ICD-10-CM Code H44.12

Parasitic endophthalmitis, unspecified

Version 2021 Non-Billable Code

Not Valid for Submission

H44.12 is a "header" nonspecific and non-billable code code, consider using a code with a higher level of specificity for a diagnosis of parasitic endophthalmitis, unspecified. The code is NOT valid for the year 2021 for the submission of HIPAA-covered transactions.

ICD-10:H44.12
Short Description:Parasitic endophthalmitis, unspecified
Long Description:Parasitic endophthalmitis, unspecified

Consider the following ICD-10 codes with a higher level of specificity:

Index to Diseases and Injuries

The Index to Diseases and Injuries is an alphabetical listing of medical terms, with each term mapped to one or more ICD-10 code(s). The following references for the code H44.12 are found in the index:


Code Classification

  • Diseases of the eye and adnexa (H00–H59)
    • Disorders of vitreous body and globe (H43-H44)
      • Disorders of globe (H44)

Code History

  • FY 2016 - New Code, effective from 10/1/2015 through 9/30/2016
    (First year ICD-10-CM implemented into the HIPAA code set)
  • FY 2017 - No Change, effective from 10/1/2016 through 9/30/2017
  • FY 2018 - No Change, effective from 10/1/2017 through 9/30/2018
  • FY 2019 - No Change, effective from 10/1/2018 through 9/30/2019
  • FY 2020 - No Change, effective from 10/1/2019 through 9/30/2020
  • FY 2021 - No Change, effective from 10/1/2020 through 9/30/2021

Information for Patients


Eye Infections

Your eyes can get infections from bacteria, fungi, or viruses. Eye infections can occur in different parts of the eye and can affect just one eye or both. Two common eye infections are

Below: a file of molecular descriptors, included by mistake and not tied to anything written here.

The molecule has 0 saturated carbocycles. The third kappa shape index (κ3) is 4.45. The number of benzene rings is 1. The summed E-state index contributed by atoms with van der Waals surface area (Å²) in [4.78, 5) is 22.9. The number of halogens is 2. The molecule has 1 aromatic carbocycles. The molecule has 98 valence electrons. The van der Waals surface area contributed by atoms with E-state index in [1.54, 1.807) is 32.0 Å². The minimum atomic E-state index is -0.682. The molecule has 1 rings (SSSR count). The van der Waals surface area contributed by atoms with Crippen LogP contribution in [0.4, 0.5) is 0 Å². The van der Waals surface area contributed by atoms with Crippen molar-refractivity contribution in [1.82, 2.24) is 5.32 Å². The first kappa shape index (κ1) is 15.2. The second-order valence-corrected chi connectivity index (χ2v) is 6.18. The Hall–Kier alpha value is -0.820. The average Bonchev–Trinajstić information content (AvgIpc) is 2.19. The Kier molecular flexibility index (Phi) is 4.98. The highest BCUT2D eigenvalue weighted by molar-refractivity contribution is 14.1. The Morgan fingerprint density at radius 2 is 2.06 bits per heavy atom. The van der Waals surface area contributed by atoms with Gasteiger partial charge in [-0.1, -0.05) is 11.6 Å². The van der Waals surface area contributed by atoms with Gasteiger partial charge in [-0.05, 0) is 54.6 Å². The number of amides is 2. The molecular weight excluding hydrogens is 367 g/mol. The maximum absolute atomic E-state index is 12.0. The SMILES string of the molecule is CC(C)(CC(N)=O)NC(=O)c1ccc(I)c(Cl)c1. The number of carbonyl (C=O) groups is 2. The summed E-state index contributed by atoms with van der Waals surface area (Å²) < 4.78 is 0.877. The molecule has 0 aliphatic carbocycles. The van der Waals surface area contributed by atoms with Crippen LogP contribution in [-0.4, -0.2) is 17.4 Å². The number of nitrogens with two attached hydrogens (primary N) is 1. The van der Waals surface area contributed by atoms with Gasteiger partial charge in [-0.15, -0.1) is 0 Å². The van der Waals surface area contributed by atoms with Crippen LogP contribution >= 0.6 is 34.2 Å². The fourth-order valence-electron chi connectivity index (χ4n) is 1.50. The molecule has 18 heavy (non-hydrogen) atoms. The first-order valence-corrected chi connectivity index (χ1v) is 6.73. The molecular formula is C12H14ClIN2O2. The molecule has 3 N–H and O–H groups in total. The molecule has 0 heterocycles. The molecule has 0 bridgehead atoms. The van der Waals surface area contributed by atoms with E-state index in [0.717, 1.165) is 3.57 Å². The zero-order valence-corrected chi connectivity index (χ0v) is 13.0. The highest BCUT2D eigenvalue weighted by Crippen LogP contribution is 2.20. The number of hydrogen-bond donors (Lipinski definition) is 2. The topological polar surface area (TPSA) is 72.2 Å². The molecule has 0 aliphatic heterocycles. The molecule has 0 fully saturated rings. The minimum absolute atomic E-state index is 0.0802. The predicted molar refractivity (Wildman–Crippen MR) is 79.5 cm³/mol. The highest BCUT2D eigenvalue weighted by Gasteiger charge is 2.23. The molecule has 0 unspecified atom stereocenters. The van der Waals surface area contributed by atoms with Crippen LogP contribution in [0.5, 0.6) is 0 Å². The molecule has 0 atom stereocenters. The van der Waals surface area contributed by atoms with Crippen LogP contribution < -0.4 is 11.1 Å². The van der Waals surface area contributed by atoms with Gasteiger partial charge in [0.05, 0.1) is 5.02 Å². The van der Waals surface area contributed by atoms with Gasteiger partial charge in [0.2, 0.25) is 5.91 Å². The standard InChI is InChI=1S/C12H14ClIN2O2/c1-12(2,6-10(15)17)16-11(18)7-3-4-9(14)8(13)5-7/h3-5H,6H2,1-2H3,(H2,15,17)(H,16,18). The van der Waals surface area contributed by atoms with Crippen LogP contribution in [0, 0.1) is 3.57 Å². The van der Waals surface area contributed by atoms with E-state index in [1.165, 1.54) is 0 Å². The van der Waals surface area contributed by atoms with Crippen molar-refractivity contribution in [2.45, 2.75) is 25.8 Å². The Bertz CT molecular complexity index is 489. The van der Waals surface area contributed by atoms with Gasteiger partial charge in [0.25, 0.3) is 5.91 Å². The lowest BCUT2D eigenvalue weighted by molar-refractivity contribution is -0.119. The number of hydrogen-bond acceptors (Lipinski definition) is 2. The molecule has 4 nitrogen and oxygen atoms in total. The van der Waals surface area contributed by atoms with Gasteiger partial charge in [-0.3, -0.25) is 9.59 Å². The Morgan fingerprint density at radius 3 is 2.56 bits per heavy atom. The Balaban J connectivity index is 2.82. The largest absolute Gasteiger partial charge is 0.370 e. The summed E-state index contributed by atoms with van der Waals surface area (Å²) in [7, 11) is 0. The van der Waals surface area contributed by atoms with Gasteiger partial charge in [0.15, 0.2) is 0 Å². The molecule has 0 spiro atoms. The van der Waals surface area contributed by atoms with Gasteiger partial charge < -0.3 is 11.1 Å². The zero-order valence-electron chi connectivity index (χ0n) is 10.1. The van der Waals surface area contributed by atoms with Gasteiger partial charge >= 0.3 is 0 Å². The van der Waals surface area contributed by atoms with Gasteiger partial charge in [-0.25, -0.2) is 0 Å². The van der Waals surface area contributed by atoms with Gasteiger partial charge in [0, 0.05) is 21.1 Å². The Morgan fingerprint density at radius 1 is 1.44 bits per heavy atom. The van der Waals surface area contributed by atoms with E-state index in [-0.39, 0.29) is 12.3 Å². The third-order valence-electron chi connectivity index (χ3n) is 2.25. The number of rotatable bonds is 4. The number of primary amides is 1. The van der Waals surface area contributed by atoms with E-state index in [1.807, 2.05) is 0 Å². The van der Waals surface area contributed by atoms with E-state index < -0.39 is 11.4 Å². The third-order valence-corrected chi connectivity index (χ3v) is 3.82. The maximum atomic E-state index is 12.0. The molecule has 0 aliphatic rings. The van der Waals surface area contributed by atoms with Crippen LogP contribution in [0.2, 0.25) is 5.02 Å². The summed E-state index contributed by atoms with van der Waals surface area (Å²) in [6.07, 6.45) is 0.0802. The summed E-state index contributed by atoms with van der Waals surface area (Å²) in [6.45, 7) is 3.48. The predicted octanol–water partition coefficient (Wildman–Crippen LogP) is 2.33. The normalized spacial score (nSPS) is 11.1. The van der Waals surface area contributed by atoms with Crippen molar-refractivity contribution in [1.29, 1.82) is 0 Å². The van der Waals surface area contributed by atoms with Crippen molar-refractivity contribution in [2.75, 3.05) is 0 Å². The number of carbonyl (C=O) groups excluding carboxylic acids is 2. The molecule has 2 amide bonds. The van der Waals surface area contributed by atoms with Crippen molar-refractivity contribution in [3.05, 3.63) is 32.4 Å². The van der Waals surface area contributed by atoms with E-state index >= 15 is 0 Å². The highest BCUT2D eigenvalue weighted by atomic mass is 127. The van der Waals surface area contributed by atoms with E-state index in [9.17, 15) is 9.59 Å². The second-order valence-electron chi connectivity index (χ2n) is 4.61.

• Conjunctivitis - also known as pinkeye. Conjunctivitis is often due to an infection. Children frequently get it, and it is very contagious.
  • Stye - a bump on the eyelid that happens when bacteria from your skin get into the hair follicle of an eyelash.

Symptoms of eye infections may include redness, itching, swelling, discharge, pain, or problems with vision. Treatment depends on the cause of the infection and may include compresses, eye drops, creams, or antibiotics.

  • Blepharitis (Medical Encyclopedia)
  • Corneal ulcers and infections (Medical Encyclopedia)
  • Cytomegalovirus retinitis (Medical Encyclopedia)
  • Dacryoadenitis (Medical Encyclopedia)
  • Endophthalmitis (Medical Encyclopedia)
  • Eye burning - itching and discharge (Medical Encyclopedia)
  • Eye redness (Medical Encyclopedia)
  • Meibomianitis (Medical Encyclopedia)
  • Orbital cellulitis (Medical Encyclopedia)
  • Parinaud oculoglandular syndrome (Medical Encyclopedia)
  • Periorbital cellulitis (Medical Encyclopedia)

[Learn More]

Parasitic Diseases

Parasites are living things that use other living things - like your body - for food and a place to live. You can get them from contaminated food or water, a bug bite, or sexual contact. Some parasitic diseases are easily treated and some are not.

Parasites range in size from tiny, one-celled organisms called protozoa to worms that can be seen with the naked eye. Some parasitic diseases occur in the United States. Contaminated water supplies can lead to Giardia infections. Cats can transmit toxoplasmosis, which is dangerous for pregnant women. Others, like malaria, are common in other parts of the world.

If you are traveling, it's important to drink only water you know is safe. Prevention is especially important. There are no vaccines for parasitic diseases. Some medicines are available to treat parasitic infections.

  • Amebiasis (Medical Encyclopedia)
  • Amebic liver abscess (Medical Encyclopedia)
  • Ascariasis (Medical Encyclopedia)
  • Creeping eruption (Medical Encyclopedia)
  • Stool ova and parasites exam (Medical Encyclopedia)
  • Taeniasis (Medical Encyclopedia)

[Learn More]